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The Never-Ending Upward Quest
Editor Encounters the Practical and Spiritual Wisdom of Spiral Dynamics
An interview with Dr. Don Beck
by Jessica Roemischer
WIE: The GREEN meme is the final level of the spiral's First Tier. Can you speak about the GREEN meme, how it emerged out of ORANGE and the role it plays in human emergence up the spiral?
At its peak, GREEN is communitarian, egalitarian, and consensual. Without ORANGE we wouldn't have GREEN, because in ORANGE the inner being was bypassed and ignored. Our science left us numb, without heart and soul, and with only the outer manifestations of success. The "good life" was measured only in materialistic terms. We discover that we have become alienated from ourselves, as well as from others. So GREEN, this fairly recent memetic code, began emerging about 150 years ago, out of the Ages of Industry, Technology, Affluence, and Enlightenment, to declare that in all of these undertakings, the basic human being has been neglected. The focus shifts from personal achievement to group- and community-oriented goals and objectives—for GREEN, we are all one human family.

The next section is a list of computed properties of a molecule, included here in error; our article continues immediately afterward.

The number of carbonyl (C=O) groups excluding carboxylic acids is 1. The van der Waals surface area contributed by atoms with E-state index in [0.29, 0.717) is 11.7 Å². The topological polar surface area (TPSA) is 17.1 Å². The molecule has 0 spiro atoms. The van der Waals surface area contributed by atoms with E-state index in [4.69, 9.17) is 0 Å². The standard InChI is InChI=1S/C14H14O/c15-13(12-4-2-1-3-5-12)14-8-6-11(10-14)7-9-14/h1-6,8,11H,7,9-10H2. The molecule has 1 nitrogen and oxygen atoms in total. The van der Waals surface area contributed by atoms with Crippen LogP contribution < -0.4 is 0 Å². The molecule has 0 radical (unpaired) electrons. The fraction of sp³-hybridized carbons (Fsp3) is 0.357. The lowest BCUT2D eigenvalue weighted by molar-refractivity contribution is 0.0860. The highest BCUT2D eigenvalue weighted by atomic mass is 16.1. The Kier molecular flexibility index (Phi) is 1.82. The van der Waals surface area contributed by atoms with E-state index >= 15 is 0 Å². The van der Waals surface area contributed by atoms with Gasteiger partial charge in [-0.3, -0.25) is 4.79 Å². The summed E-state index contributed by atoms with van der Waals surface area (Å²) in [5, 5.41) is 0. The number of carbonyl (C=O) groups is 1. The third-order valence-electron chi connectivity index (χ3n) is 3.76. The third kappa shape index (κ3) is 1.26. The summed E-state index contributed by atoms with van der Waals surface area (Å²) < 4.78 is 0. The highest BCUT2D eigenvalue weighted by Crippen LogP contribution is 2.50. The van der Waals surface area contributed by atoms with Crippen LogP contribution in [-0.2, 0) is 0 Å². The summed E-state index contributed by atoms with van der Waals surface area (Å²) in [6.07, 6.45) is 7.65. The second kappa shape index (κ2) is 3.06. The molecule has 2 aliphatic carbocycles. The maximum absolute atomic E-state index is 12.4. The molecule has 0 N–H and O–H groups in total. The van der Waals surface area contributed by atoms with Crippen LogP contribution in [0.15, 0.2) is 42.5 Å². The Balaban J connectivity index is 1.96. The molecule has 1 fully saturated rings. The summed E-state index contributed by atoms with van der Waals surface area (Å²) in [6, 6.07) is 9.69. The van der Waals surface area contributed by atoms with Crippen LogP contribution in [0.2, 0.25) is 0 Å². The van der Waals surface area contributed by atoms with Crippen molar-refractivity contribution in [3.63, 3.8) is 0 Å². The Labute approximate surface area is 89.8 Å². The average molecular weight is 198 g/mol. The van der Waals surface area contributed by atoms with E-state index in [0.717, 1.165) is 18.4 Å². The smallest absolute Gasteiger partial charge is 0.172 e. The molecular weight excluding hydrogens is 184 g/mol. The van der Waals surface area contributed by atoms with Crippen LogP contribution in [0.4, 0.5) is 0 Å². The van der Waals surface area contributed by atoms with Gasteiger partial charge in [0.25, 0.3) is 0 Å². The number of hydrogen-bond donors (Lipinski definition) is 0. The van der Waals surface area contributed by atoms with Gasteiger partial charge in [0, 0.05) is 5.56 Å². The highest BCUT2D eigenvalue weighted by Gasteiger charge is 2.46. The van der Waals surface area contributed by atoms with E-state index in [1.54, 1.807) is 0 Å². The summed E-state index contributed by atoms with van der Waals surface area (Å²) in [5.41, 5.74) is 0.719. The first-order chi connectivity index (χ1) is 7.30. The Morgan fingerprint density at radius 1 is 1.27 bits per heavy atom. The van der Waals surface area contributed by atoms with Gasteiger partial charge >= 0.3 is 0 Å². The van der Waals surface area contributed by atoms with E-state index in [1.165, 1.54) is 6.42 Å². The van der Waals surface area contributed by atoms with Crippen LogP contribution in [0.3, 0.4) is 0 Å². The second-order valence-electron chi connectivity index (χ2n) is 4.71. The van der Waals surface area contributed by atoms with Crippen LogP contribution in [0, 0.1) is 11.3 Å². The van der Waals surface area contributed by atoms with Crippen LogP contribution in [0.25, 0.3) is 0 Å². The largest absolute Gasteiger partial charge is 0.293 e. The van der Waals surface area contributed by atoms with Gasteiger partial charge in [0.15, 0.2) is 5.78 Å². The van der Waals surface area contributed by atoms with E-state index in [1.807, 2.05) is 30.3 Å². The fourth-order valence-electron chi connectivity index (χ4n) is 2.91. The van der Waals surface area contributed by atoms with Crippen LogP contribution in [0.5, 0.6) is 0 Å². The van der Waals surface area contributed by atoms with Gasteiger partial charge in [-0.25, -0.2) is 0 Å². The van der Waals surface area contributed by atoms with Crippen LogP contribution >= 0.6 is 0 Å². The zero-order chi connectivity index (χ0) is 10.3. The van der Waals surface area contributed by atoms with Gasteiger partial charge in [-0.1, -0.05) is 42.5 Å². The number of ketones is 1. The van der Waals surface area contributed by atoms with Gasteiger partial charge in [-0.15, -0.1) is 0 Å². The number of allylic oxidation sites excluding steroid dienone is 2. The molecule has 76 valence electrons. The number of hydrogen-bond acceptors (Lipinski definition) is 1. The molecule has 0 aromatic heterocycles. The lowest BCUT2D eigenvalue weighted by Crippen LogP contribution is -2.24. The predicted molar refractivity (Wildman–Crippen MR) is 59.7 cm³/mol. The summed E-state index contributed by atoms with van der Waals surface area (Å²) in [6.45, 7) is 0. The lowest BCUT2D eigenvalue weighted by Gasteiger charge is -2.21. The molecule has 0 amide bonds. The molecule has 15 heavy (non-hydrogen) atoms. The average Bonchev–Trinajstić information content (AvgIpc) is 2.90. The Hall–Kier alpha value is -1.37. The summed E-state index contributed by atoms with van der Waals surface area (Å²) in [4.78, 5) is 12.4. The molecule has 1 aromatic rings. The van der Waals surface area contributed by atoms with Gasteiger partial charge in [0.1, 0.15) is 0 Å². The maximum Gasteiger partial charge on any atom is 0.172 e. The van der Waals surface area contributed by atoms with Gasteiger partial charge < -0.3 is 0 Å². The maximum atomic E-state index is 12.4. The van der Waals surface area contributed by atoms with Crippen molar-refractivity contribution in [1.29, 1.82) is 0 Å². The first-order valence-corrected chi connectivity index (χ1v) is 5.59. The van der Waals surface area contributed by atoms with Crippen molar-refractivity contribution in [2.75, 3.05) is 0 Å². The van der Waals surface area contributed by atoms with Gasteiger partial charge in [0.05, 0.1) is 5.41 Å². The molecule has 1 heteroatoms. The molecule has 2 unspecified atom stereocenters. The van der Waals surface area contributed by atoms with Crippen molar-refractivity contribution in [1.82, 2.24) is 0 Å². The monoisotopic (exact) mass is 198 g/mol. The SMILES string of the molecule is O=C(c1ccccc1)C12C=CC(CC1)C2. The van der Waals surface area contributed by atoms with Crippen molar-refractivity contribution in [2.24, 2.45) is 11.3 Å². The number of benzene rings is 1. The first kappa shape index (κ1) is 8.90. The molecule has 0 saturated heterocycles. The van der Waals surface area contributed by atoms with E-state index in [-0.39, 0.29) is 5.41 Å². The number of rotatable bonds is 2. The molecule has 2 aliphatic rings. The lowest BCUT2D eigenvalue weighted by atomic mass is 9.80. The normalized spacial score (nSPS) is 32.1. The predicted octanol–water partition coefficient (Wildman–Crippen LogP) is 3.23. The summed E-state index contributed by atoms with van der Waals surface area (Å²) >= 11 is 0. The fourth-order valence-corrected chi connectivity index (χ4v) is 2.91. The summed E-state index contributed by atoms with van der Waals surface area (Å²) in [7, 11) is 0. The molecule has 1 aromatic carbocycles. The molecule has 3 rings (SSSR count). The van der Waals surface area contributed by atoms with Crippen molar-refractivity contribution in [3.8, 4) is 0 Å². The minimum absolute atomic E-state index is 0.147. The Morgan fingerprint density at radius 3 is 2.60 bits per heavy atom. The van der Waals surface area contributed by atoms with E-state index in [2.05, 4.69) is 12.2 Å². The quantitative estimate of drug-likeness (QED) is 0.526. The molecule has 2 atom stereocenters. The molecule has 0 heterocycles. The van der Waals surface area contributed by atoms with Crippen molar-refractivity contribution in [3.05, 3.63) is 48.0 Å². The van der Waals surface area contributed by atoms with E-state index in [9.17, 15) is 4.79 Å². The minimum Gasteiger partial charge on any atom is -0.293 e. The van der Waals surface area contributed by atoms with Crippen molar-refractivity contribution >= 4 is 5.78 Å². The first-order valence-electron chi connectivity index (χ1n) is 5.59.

GREEN begins by making peace with ourselves and then expands to looking at the dissonance and conflicts in society and wanting to make peace there, too, addressing the economic gaps and inequities created by ORANGE, and also by BLUE and by RED, to bring peace and brotherhood so we can all share equally. Gender roles are derigidified, glass ceilings opened, affirmative action plans are implemented, and social class distinctions blurred. Spirituality returns as a nondenominational, nonsectarian "unity."